Delegate non-core tasks

I’ve decided to simplify my life as a Developer. Up until last weekend, I managed my servers using one of the big providers, no more!

As simple as web server management is these days, there is always something to do; installing that extension you need, setting up SSL certificates, the list goes on.

As a solo developer, time is far more precious to me than money. I can always earn more money. I will never get back all the time it took to install the first certificate and setup up the web job to renew it.

Enter a service like Laravel Forge.

I click a button, Forge, instructs Linode to setup up a server and it starts provisioning. I click another button, automatic deployments from GitHub. I click yet another button, Lets Encrypt Certificate installed.

This post isn’t about Forge; I opted for Forge, I’m sure there are thousands of similar services for whatever stack you use.

The point is simple; it is always a good idea to delegate non-core tasks to someone else.

These days I use a service for server provisioning, another for web site monitoring, another for x, you get the idea.

Spend your time doing what you do best, working towards your goal. Let someone else deal with the day-to-day tasks that help but don’t directly contribute to that goal.

We all need a Development Manager

As a solo developer, it is easy to get lost in what you are doing and not necessarily working towards where you should be going. An excellent example of this is refactoring; “If I refactor this method/class, it will be easier to maintain.”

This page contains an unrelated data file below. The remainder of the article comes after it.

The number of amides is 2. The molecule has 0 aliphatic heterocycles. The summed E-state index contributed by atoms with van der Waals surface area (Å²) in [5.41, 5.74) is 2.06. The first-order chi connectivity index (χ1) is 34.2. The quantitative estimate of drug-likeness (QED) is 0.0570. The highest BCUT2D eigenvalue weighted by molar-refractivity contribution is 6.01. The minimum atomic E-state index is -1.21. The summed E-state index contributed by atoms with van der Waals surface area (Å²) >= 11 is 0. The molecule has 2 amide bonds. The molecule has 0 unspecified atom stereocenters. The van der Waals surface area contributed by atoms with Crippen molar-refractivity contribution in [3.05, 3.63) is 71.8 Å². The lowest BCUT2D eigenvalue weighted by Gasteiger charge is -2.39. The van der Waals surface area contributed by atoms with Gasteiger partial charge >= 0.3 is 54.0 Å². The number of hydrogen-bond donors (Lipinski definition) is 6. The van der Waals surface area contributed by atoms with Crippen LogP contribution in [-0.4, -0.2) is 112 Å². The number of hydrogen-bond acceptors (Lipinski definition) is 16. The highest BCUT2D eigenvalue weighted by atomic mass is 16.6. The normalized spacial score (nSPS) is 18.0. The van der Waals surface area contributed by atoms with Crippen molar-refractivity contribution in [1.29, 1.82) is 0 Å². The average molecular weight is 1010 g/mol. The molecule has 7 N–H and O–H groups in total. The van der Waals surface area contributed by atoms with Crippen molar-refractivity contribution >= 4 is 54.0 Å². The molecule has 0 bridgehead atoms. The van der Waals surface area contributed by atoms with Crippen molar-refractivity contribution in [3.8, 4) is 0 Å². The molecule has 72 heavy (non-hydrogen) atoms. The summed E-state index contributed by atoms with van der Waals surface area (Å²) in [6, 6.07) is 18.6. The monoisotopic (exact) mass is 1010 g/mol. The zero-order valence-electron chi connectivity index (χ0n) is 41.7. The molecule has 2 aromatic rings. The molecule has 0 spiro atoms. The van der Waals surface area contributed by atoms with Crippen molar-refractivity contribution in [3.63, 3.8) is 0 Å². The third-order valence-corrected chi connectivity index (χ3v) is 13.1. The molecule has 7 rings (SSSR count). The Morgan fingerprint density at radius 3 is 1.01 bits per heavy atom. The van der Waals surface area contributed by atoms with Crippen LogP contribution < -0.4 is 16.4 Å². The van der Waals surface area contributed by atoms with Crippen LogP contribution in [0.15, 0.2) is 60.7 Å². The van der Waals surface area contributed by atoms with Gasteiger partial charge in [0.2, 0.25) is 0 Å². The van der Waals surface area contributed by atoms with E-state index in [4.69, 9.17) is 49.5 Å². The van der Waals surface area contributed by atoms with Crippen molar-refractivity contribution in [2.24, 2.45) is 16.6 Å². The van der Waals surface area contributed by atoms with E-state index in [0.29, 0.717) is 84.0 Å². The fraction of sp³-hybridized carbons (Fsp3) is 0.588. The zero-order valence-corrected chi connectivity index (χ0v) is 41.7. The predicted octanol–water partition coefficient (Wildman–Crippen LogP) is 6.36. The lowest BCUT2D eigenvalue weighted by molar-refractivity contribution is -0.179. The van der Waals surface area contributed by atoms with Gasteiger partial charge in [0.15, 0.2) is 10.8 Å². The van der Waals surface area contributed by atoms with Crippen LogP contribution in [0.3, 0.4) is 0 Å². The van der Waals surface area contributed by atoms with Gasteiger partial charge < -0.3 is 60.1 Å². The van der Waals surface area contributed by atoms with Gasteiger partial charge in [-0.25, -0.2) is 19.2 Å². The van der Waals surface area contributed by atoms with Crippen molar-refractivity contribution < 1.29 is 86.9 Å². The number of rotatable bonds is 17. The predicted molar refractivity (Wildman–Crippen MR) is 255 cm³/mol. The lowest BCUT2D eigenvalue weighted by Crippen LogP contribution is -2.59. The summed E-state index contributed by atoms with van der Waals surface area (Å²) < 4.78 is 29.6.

The chances are, if you smell an issue with a class or method, it needs to go through your refactoring process, it isn’t as though anyone else is going to do it, you are just one person.

The question is, does it need to be dealt with now? As developers, we are all guilty of wanting to refactor, and then persuading ourselves that the task is more urgent than it is.

I’m working towards releasing our SaaS product, mid-way through last year I decided I needed a little help to ensure I get to the release as efficiently as possible and not stray too far off target.

I decided to recruit the Wife.

Every Sunday, I gather all the tasks I’m planning to work on over the next week, the Wife and I then have a short meeting.

My Wife is not a Developer and has never worked in a field related to development. That doesn’t matter, all that matters is that your sounding board knows you.

I start by stating what I’m aiming to achieve for the week and then go through each of my planned tasks. For each task, I give a one-line explanation of what it is and how it will help achieve my goal. If I’m unable to provide a reasonable justification, or my Wife questions the validity of the task, it gets moved off the list.

Your sounding board needs to be someone that understands you. Your partner isn’t deciding whether you are working on the correct tasks, they are there to listen, you’ll both know if a task needs to go to the back of the list.

The longer you keep this up, the better the result.